The Basics
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Few written accounts exist to tell us what classic Star Trek props were made, how, or why.  Memories of those involved are growing ever more rare.  Thus we have endeavored to reassemble a complete history of the communicator prop based mostly on what reliable evidence remains:  DVD frames, vintage photos and known genuines.  In the process, we have sought to differentiate fact from speculation.  Within the latter, some guesses are near certainty and others are a mere likelihood.  Much can still be debated, and we strive to gather more data to fill in the gaps.  If you can help dispel any mysteries, you are welcome to contact us.  Happy hunting...


Star Trek TOS first pilot communicator propWah Ming Chang in his late 40sIn the Spring of 1966, Gene Rodenberry asked Wah Ming Chang (left), a 49 year-old independent special effects artist, to make some props for his new TV series called "Star Trek" that had been given the green light after an unprecedented two pilots.  Wah had previously provided some of the creature effects for the first pilot and was the ideal artist to improve upon the large clunky transparent communicators that were used in those.

Unlike the phaser and tricorder, whose brief story was penned by Herbert Solow and Robert Justman in their book Inside Star Trek - The Real Story pages 118-120, nothing has ever been written first-hand about the making of the revised “classic” communicator.  They simply came to be – directly from the creative mind and experienced hands of Mr. Chang.

This new prop was a unique and durable assemblage of plastic, metal and assorted odds and ends that presaged the flip cell phone by nearly three decades.  A few components were off-the-shelf items, but the majority of the communicator, such as the shell, antenna and moiré ring, was completely hand-crafted.

Screencaps of Star Trek TOS communicator props made by Wah Ming Chang -
(above center is an accurately colorized black & white photo)

According to Wah Chang himself, he was paid for providing to Star Trek a total of ten new black-bodied communicators; two "heroes" mechanized with a stopwatch-driven spinning effect intended for close-ups (Alpha & Beta below), and eight hollow "dummies" for normal work-a-day filming and rugged action.  Here they are, each assigned their own Greek alphabet name to standardize the nomenclature:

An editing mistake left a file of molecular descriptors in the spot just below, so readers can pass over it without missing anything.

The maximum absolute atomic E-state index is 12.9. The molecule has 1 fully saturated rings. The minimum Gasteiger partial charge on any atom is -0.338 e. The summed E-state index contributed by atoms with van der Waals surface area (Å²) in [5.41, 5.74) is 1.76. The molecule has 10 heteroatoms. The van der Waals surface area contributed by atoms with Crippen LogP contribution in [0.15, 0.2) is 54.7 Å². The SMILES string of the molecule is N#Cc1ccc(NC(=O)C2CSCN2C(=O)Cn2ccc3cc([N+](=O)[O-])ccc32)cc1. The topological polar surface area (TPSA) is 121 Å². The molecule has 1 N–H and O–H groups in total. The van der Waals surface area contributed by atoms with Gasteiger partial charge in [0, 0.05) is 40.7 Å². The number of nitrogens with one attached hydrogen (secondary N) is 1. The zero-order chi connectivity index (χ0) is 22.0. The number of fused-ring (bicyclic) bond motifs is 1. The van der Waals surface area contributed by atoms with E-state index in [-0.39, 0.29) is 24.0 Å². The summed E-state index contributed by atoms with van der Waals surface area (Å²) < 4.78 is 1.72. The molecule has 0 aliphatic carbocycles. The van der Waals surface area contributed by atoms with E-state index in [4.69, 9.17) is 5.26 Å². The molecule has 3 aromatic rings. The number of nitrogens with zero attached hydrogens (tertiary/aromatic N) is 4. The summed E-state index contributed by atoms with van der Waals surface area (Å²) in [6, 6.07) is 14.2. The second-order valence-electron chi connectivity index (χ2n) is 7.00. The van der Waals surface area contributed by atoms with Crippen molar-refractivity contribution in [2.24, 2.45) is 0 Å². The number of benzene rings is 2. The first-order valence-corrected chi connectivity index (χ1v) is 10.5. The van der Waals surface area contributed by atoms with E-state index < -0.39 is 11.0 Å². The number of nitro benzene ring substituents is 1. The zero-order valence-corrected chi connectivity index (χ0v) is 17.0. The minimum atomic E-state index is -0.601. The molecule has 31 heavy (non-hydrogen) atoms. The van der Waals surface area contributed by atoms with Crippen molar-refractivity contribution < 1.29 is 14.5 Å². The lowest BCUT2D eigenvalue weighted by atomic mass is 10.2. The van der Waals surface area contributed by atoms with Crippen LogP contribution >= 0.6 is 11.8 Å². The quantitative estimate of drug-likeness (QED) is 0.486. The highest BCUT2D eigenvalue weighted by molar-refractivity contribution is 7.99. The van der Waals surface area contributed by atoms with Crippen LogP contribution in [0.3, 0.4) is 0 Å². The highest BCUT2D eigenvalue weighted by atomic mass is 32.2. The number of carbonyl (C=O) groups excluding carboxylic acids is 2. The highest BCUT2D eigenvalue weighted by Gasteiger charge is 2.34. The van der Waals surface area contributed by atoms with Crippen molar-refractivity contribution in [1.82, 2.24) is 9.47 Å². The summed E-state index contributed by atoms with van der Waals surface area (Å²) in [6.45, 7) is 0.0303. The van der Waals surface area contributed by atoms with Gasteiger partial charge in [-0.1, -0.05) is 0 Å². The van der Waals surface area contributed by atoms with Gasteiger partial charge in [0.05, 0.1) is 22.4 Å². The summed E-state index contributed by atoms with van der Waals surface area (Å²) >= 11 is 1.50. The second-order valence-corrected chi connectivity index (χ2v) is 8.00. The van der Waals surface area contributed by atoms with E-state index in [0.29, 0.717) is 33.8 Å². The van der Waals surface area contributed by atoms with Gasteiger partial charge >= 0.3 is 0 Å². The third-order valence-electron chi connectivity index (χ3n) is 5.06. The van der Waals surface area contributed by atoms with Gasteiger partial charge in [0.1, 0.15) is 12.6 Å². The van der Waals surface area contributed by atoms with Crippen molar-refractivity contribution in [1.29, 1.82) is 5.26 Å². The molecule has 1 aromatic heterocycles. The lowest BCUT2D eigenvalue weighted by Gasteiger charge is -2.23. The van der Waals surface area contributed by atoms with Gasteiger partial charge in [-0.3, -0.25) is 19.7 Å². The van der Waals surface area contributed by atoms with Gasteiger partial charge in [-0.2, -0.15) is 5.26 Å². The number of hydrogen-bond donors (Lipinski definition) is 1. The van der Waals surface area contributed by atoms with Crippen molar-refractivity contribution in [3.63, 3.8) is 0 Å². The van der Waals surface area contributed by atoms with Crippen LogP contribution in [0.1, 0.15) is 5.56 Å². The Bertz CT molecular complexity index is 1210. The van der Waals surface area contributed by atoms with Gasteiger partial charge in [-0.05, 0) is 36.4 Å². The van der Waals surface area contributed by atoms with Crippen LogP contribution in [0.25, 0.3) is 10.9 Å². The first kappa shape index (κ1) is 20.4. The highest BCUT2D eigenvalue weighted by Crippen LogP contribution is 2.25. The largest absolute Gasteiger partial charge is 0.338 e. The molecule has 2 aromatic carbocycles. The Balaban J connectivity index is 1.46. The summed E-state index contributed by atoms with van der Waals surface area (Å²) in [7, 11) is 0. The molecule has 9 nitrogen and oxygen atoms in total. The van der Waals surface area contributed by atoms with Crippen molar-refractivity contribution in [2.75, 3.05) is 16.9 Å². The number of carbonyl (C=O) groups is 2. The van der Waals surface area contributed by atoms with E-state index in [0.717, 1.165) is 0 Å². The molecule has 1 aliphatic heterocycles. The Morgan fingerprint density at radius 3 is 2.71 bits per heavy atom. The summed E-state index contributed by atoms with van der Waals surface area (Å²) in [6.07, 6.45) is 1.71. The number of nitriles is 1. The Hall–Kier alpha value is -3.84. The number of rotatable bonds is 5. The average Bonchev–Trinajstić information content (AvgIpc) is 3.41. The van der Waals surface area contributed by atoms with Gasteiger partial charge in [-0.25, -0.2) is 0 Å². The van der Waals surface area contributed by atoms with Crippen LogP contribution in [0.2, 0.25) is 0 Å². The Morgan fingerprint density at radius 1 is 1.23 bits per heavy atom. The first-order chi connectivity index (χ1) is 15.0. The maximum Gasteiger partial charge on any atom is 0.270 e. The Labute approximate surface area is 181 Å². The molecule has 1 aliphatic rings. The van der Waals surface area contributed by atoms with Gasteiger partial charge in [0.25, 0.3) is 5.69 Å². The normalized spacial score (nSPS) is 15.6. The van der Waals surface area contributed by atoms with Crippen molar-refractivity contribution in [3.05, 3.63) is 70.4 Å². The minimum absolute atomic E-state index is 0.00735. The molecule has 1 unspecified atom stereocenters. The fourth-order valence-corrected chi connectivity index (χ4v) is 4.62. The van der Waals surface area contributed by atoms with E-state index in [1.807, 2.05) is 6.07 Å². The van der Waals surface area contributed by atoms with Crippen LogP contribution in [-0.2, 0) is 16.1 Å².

Iota Theta Eta Epsilon Gamma Beta Alpha Delta Epsilon Zeta The ten Star Trek TOS communicator props made by Wah Ming Chang -
mouse-over any communicator to see that version's details


> > > The Details - HOW MANY COMMS WERE MADE?  < < < <


These ten communicators may at first glance all look the same, and indeed they share many common elements.  But since they were each made individually by hand - and quickly too - they also all differ in subtle and not-so-subtle ways (features called "tells") that can be used for tracking them through the episodes and for making a positive ID today.  Some of these variations were likely intentional as expressions of Wah's creative whimsy.  Others probably came about simply from the process of trial and error or from a limited supply of parts, time and money.

Note:  HeroComm only explores the communicator as a 1960's TV prop.  No effort is made here to explain the popularity or cultural relevance of the Star Trek series or of the device.  Suffice it to say that it is a very well-appreciated and influential prop, and if you are reading this, it interests you enough.  We also do not attempt to describe its fictional capabilities or its "23rd century" components, beyond showing images from the Star Trek Technical Manual and Star Trek Phase II blueprints and offering links to the technical sites Ex Astris Scientia and Memory Alpha.  The communicator always seemed to work (or not) as the writers needed it to for any given episode.  Comm parts are described here in the way most hobbyists today have tended to label them.

Advance to Part 2:  Creating a Communicator

Advance to Part 3

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